Metabotropic glutamate receptors (mGluRs) are a diverse and abundant class of receptors that mediate neuromodulatory actions of glutamate, the most abundant and ubiquitous transmitter in the vertebrate CNS. Based on the important role these receptors have in neuronal development, synaptic plasticity, and the modulation of synaptic transmission, it is likely that appropriate functioning of these receptors is a critical determinant in the cell biology underlying mental health and disease. To understand the molecular basis for mGluR function, we have been performing biochemical and molecular biological analyses of the structure of mGluRs, concentrating on mGluR5, a developmentally regulated receptor coupled to phosphatidylinositol hydrolysis and Ca2+ mobilization. We have recently discovered a novel feature of mGluR5 structure, that it is a disulfide-linked dimer. Moreover, there is evidence that this structural feature is shared by the other mGluRs. In order to test the hypothesis that dimerization has important functional consequences and may also be a regulated mechanism, three lines of experimentation are proposed. First, in order to elucidate the molecular basis for dimerization, cysteine residues in the mGluR5 sequence will be systematically changed to serines to identify which cysteines participate in the requisite disulfide bond(s). Moreover, because the closely related mGluR1a does not form heterodimers with mGluR5, chimeras containing increasing lengths of mGluR1a sequence in place of mGluR5 will be constructed, and their ability to dimerize with wild type mGluR5 will be assessed to determine the structural basis for this homomeric specificity. Second, to analyze the functional significance of mGluR5 dimerization, the activity of non-dimerizing, mutant receptors will be compared with wild type ones using binding assays, phosphatidylinositol turnover assays, and assays of intracellular Ca2+ mobilization. Third, to determine whether dimerization is a regulated process, the state of mGluR5 dimerization in different brain regions and at different developmental periods will be examined. Furthermore, the occurrence of dimers following procedures leading to receptor activation will be determined in primary cultures of cerebellar granule cells and transfected cell systems. By studying the basis and significance of mGluR dimerization, we will deepen our understanding of neural communication and signal transduction, processes which underlie brain function and dysfunction.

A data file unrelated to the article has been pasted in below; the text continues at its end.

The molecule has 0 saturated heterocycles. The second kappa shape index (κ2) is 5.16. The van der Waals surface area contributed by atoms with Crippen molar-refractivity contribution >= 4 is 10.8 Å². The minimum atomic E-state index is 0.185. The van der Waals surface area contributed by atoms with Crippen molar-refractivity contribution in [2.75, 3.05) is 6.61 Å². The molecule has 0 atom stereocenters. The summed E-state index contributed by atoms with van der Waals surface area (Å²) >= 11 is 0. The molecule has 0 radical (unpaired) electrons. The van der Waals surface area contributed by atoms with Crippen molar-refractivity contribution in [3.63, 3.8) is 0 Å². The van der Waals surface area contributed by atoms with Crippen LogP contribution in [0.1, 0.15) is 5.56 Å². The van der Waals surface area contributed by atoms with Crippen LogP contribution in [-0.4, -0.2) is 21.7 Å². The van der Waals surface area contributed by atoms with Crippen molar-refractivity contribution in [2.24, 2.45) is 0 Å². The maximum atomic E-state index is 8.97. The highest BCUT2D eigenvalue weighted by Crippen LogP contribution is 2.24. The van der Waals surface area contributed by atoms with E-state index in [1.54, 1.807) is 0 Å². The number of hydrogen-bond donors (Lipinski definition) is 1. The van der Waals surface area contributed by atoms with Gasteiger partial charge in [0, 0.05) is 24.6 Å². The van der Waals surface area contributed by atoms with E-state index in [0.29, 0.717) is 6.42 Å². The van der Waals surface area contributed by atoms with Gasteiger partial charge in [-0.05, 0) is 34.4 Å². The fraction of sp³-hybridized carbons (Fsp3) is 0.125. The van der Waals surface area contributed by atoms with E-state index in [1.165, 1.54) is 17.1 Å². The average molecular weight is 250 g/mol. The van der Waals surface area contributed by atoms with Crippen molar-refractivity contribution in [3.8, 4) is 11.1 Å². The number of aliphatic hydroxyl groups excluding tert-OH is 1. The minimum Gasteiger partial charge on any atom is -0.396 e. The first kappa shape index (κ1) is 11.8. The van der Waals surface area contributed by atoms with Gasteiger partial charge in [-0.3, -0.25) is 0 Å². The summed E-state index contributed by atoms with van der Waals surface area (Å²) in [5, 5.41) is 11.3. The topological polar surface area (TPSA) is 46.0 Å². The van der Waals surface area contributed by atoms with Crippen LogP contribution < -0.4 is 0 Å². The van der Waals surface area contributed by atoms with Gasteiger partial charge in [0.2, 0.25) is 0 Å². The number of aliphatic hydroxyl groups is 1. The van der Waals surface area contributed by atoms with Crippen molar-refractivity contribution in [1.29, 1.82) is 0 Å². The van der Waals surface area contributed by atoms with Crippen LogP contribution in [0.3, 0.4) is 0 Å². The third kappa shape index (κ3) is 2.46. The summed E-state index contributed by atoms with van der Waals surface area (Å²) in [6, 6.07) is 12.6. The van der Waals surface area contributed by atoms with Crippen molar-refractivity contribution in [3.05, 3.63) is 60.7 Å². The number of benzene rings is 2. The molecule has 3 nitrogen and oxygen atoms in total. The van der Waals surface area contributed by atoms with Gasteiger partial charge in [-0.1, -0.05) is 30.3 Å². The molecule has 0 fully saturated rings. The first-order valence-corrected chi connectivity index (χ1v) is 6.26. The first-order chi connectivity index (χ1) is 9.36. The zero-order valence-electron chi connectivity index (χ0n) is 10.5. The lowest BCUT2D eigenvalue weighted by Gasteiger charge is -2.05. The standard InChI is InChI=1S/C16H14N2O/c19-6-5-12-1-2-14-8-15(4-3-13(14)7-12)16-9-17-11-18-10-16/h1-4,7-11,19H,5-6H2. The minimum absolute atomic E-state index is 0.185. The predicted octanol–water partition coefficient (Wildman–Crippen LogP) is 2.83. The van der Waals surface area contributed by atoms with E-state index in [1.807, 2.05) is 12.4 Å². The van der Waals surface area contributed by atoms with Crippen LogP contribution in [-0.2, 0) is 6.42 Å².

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National Institute of Mental Health (NIMH)
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Molecular, Cellular, and Developmental Neurobiology Review Committee (MCDN)
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Washington University
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Jong, Yuh-Jiin I; O'Malley, Karen L (2017) Mechanisms Associated with Activation of Intracellular Metabotropic Glutamate Receptor, mGluR5. Neurochem Res 42:166-172
Sergin, Ismail; Jong, Yuh-Jiin I; Harmon, Steven K et al. (2017) Sequences within the C Terminus of the Metabotropic Glutamate Receptor 5 (mGluR5) Are Responsible for Inner Nuclear Membrane Localization. J Biol Chem 292:3637-3655
Jong, Yuh-Jiin I; O'Malley, Karen L (2015) Functional G protein-coupled receptors on nuclei from brain and primary cultured neurons. Methods Mol Biol 1234:113-21
Jong, Yuh-Jiin I; Sergin, Ismail; Purgert, Carolyn A et al. (2014) Location-dependent signaling of the group 1 metabotropic glutamate receptor mGlu5. Mol Pharmacol 86:774-85
Kumar, Vikas; Fahey, Paul G; Jong, Yuh-Jiin I et al. (2012) Activation of intracellular metabotropic glutamate receptor 5 in striatal neurons leads to up-regulation of genes associated with sustained synaptic transmission including Arc/Arg3.1 protein. J Biol Chem 287:5412-25
Jong, Yuh-Jiin I; Kumar, Vikas; O'Malley, Karen L (2009) Intracellular metabotropic glutamate receptor 5 (mGluR5) activates signaling cascades distinct from cell surface counterparts. J Biol Chem 284:35827-38
Kumar, Vikas; Jong, Yuh-Jiin I; O'Malley, Karen L (2008) Activated nuclear metabotropic glutamate receptor mGlu5 couples to nuclear Gq/11 proteins to generate inositol 1,4,5-trisphosphate-mediated nuclear Ca2+ release. J Biol Chem 283:14072-83
Jong, Yuh-Jiin I; Schwetye, Katherine E; O'Malley, Karen L (2007) Nuclear localization of functional metabotropic glutamate receptor mGlu1 in HEK293 cells and cortical neurons: role in nuclear calcium mobilization and development. J Neurochem 101:458-69
Jong, Yuh-Jiin I; Kumar, Vikas; Kingston, Ann E et al. (2005) Functional metabotropic glutamate receptors on nuclei from brain and primary cultured striatal neurons. Role of transporters in delivering ligand. J Biol Chem 280:30469-80
Higgs, M H; Romano, C; Lukasiewicz, P D (2002) Presynaptic effects of group III metabotropic glutamate receptors on excitatory synaptic transmission in the retina. Neuroscience 115:163-72

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